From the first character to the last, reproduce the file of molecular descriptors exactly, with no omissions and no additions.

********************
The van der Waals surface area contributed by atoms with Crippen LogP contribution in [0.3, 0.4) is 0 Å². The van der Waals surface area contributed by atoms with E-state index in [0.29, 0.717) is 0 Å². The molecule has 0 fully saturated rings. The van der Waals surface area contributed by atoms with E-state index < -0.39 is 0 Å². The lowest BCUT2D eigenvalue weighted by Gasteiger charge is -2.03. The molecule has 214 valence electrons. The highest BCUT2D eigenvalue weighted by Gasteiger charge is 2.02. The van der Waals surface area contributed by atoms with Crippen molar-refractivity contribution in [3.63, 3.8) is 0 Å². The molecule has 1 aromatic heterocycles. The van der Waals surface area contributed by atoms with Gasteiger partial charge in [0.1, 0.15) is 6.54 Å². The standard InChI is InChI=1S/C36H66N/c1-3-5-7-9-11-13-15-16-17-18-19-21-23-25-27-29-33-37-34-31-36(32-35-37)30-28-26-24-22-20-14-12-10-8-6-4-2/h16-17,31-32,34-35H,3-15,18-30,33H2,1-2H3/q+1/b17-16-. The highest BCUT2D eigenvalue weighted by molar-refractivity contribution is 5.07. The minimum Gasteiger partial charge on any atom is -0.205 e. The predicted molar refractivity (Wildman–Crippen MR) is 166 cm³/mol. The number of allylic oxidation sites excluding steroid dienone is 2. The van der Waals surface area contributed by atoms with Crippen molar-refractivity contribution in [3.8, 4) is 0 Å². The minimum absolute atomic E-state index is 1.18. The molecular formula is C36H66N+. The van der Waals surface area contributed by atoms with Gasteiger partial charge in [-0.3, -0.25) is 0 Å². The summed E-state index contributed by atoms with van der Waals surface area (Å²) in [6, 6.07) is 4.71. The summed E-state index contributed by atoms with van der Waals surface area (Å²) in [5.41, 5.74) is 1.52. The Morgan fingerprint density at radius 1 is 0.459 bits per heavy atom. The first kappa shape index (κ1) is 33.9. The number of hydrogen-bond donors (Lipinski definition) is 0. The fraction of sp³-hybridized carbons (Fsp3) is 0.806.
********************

The van der Waals surface area contributed by atoms with Crippen LogP contribution in [0.3, 0.4) is 0 Å². The van der Waals surface area contributed by atoms with E-state index in [0.29, 0.717) is 0 Å². The molecule has 0 fully saturated rings. The van der Waals surface area contributed by atoms with E-state index < -0.39 is 0 Å². The lowest BCUT2D eigenvalue weighted by Gasteiger charge is -2.03. The molecule has 214 valence electrons. The highest BCUT2D eigenvalue weighted by Gasteiger charge is 2.02. The van der Waals surface area contributed by atoms with Crippen molar-refractivity contribution in [3.63, 3.8) is 0 Å². The molecule has 1 aromatic heterocycles. The van der Waals surface area contributed by atoms with Gasteiger partial charge in [0.1, 0.15) is 6.54 Å². The standard InChI is InChI=1S/C36H66N/c1-3-5-7-9-11-13-15-16-17-18-19-21-23-25-27-29-33-37-34-31-36(32-35-37)30-28-26-24-22-20-14-12-10-8-6-4-2/h16-17,31-32,34-35H,3-15,18-30,33H2,1-2H3/q+1/b17-16-. The highest BCUT2D eigenvalue weighted by molar-refractivity contribution is 5.07. The minimum Gasteiger partial charge on any atom is -0.205 e. The predicted molar refractivity (Wildman–Crippen MR) is 166 cm³/mol. The number of allylic oxidation sites excluding steroid dienone is 2. The van der Waals surface area contributed by atoms with Crippen molar-refractivity contribution in [3.8, 4) is 0 Å². The minimum absolute atomic E-state index is 1.18. The molecular formula is C36H66N+. The van der Waals surface area contributed by atoms with Gasteiger partial charge in [-0.3, -0.25) is 0 Å². The summed E-state index contributed by atoms with van der Waals surface area (Å²) in [6, 6.07) is 4.71. The summed E-state index contributed by atoms with van der Waals surface area (Å²) in [5.41, 5.74) is 1.52. The Morgan fingerprint density at radius 1 is 0.459 bits per heavy atom. The first kappa shape index (κ1) is 33.9. The number of hydrogen-bond donors (Lipinski definition) is 0. The fraction of sp³-hybridized carbons (Fsp3) is 0.806.